If two cats with the M gene are mated, this results in the homozygous inheritance of the M gene in some of their conceived embryos, and this gene combination is in fact a lethal one, which means that whilst such embryos form in the womb in the normal manner they are not viable and do not develop further, usually resulting in reabsorption in the womb.
Only kittens that are heterozygous for the M gene – which means that they inherit one copy of the gene (from one parent) but not two (as would happen if they inherited it from both parents) can potentially develop properly, be carried to term, and be born as short-legged kittens.
A litter of kittens that have one munchkin parent and one normal parent may produce both short-legged and long-legged kittens, but if two munchkin cats are mated with each other, any kittens that receive two copies of the M gene (one from each parent) won’t be viable.
The mating of two munchkin cats causes three possibilities for the resultant kittens that are conceived: 25% of the conceived kittens will inherit both copies of the M gene and won’t be carried to term, 25% will be born with normal, long legs, and 50% will be born as short-legged munchkin cats.
Translating this into terms of the actual live-born kittens and discounting the embryos that were unviable early on in gestation, this means that two thirds of the litter will have short legs, and a third of them normal or long legs.
Munchkin cat health and wellness is a very hot topic in cat circles, both amongst those that own or breed munchkin cats and those that object to the very principles of doing so.
As we mentioned towards the start of this article, when the munchkin breed first began to gain recognition in the 1990s, the munchkin gene mutation was not thought to result in any heath problems or harmful conformation defects at the time.
However, since then, a range of well documented health issues in munchkin cats have developed and been associated with the breed’s short-legged stature, which anyone who is interested in munchkin cats or that is thinking of buying one needs to know about.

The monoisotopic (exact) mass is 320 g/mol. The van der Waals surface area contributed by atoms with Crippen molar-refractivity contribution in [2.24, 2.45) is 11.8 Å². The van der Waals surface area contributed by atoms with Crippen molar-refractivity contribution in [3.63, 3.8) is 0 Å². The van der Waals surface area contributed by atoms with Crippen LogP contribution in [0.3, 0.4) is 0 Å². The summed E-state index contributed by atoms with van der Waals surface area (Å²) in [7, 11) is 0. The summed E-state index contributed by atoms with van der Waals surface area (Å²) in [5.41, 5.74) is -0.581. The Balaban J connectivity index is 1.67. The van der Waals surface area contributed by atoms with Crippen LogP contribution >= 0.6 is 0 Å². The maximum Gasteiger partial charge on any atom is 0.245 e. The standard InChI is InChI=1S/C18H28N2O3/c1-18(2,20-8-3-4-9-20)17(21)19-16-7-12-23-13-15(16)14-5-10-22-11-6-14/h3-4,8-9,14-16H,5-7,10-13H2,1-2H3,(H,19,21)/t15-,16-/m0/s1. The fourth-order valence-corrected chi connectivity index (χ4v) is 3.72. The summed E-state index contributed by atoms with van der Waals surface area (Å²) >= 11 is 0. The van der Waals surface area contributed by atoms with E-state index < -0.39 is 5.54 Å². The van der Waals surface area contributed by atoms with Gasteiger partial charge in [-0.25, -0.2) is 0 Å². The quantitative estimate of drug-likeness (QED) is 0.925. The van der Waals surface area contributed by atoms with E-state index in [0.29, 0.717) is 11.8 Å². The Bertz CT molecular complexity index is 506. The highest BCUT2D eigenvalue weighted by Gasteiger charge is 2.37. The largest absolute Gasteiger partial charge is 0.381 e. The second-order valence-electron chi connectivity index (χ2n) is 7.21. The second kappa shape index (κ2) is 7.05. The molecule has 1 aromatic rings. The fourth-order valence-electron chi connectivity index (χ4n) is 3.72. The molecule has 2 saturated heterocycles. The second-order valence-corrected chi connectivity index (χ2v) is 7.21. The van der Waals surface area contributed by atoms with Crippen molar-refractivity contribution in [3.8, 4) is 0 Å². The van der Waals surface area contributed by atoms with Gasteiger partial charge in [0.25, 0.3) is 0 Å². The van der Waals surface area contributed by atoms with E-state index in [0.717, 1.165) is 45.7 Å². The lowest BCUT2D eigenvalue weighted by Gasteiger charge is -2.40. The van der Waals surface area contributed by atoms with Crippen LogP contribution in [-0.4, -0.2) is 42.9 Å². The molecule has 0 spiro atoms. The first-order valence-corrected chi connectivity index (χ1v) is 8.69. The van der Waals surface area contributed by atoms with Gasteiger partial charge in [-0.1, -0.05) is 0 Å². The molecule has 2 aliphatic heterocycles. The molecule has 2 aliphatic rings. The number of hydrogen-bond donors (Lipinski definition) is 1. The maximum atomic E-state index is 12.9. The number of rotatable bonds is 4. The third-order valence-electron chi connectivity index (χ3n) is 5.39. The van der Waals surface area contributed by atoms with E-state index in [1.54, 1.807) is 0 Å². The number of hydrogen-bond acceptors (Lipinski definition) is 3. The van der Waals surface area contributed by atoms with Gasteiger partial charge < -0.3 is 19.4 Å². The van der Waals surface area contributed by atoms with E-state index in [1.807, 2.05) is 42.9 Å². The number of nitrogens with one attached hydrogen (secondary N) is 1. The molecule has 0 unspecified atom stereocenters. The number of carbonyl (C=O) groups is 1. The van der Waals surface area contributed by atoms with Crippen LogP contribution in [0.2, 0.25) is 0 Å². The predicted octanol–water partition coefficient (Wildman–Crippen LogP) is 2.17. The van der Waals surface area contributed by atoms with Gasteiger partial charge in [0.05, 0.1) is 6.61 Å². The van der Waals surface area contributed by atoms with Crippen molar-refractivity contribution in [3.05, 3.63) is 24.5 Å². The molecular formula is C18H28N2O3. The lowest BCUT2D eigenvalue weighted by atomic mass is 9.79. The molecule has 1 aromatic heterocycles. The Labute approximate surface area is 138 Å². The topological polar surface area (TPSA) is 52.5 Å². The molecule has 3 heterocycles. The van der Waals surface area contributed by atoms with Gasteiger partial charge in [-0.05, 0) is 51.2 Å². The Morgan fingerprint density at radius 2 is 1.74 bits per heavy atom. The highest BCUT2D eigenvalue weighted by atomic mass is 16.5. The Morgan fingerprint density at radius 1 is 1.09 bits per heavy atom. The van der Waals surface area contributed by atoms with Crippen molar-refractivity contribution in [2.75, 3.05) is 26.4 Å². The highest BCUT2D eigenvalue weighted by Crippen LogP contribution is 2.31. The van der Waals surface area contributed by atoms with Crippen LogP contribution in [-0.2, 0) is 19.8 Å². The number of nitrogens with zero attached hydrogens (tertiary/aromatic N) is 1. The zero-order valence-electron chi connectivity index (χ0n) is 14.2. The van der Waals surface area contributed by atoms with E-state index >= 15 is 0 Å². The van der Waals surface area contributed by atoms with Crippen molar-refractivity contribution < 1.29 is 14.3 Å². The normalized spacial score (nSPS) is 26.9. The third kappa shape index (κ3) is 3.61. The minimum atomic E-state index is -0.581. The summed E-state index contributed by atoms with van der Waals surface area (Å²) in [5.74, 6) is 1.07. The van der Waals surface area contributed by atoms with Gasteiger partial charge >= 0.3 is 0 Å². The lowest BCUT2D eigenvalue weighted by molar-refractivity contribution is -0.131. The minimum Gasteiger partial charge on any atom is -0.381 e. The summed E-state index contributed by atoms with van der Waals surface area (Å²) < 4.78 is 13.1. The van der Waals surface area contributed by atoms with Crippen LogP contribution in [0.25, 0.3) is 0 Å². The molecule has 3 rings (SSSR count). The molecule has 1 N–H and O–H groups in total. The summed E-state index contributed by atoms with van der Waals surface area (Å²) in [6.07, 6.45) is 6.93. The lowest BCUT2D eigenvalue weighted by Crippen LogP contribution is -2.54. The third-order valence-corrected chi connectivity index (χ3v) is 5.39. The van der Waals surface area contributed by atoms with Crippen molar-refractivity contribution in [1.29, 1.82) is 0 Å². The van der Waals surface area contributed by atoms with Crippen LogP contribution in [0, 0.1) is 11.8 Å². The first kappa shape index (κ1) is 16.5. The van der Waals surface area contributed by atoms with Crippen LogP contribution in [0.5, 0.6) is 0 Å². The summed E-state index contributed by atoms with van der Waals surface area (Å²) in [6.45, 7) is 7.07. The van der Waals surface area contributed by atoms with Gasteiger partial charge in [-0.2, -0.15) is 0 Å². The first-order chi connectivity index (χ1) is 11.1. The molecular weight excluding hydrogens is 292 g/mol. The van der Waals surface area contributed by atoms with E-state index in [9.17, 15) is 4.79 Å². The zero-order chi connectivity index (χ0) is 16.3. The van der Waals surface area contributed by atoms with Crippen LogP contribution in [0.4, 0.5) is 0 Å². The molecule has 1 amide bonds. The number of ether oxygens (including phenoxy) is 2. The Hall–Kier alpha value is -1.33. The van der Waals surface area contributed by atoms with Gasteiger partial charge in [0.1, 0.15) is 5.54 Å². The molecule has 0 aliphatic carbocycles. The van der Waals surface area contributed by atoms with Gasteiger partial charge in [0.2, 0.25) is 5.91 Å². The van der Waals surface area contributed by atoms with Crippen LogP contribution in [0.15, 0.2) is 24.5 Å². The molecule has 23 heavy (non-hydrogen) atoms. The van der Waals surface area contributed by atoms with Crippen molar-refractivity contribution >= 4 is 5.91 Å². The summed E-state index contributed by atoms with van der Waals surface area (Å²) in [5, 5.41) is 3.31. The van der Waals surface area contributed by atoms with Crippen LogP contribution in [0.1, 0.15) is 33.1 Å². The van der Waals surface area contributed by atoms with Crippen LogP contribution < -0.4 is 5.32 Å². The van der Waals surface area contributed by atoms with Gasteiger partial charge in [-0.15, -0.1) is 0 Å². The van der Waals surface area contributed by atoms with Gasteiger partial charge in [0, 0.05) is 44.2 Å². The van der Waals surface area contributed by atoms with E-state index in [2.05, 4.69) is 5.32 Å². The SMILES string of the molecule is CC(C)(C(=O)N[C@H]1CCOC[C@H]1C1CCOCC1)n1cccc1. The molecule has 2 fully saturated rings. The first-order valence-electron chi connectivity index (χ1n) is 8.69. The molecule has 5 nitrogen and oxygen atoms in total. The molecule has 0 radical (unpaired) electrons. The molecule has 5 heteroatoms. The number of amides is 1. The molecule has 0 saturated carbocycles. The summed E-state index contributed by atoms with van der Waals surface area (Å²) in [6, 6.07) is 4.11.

As the breed has developed and grown in numbers over a relatively short space of time, correlations between the munchkin cat’s short legs and a number of associated health problems have been documented within the breed as a whole.
The first of these is called lordosis, and this is a conformation defect that results in an excessive curvature of the cat’s spine that can affect the cat’s mobility and gait and potentially cause pain too.
The second health issue associated with the munchkin cat breed is called pectus excavatum, which means “hollowed chest,” and this causes the chest to sink in. This results in an odd appearance for affected cats, and can also affect the functions of the heart itself.
Issues of this type can cause a range of problems for affected cats, and can have a significant impact upon both their quality of life and longevity.
The potential risk of spine and back problems in munchkin cats as a result of the length of their backs in proportion to their legs is something else that puts the breed under the spotlight, as these traits are commonly associated with spinal defects in dog breeds that exhibit a form of achondroplasia, like the Dachshund. However, at the time of writing (February 2019) no formal or proven correlation between munchkin cats and spine and back problems has been identified.
As well as the potential for harmful conformation defects that can accompany the munchkin’s short legs, those very short legs themselves are worth mentioning in their own right in terms of the impact that they have on the cats that exhibit them.
Whilst simply having overly short legs does not cause pain or problems for the cats unless accompanied by a health condition that is inherited along with a short stature, it does limit the ways in which the cat can move. A cat with abnormally short legs cannot jump and climb as effectively as a normal cat, nor run as fast.
Technically this does not pose a problem for the average domestic munchkin whose home is designed to accommodate them and that is appropriately protected from threats from outside; however, it does inhibit the cat’s ability to defend itself and escape from threats and predators they may face in the outside world.
This means that munchkin cats are often kept as indoor-only cats, or only provided with limited and supervised access to the outside world.
Another point worth noting in terms of munchkin health relates to the genetics of munchkin trait’s heredity, and the fact that embryos that are homozygous (those that inherit two copies of the munchkin gene) are not carried to term or delivered as live young. This type of gene that results in mortality in utero is referred to as a lethal gene, resulting in spontaneous abortion of the unviable foetuses.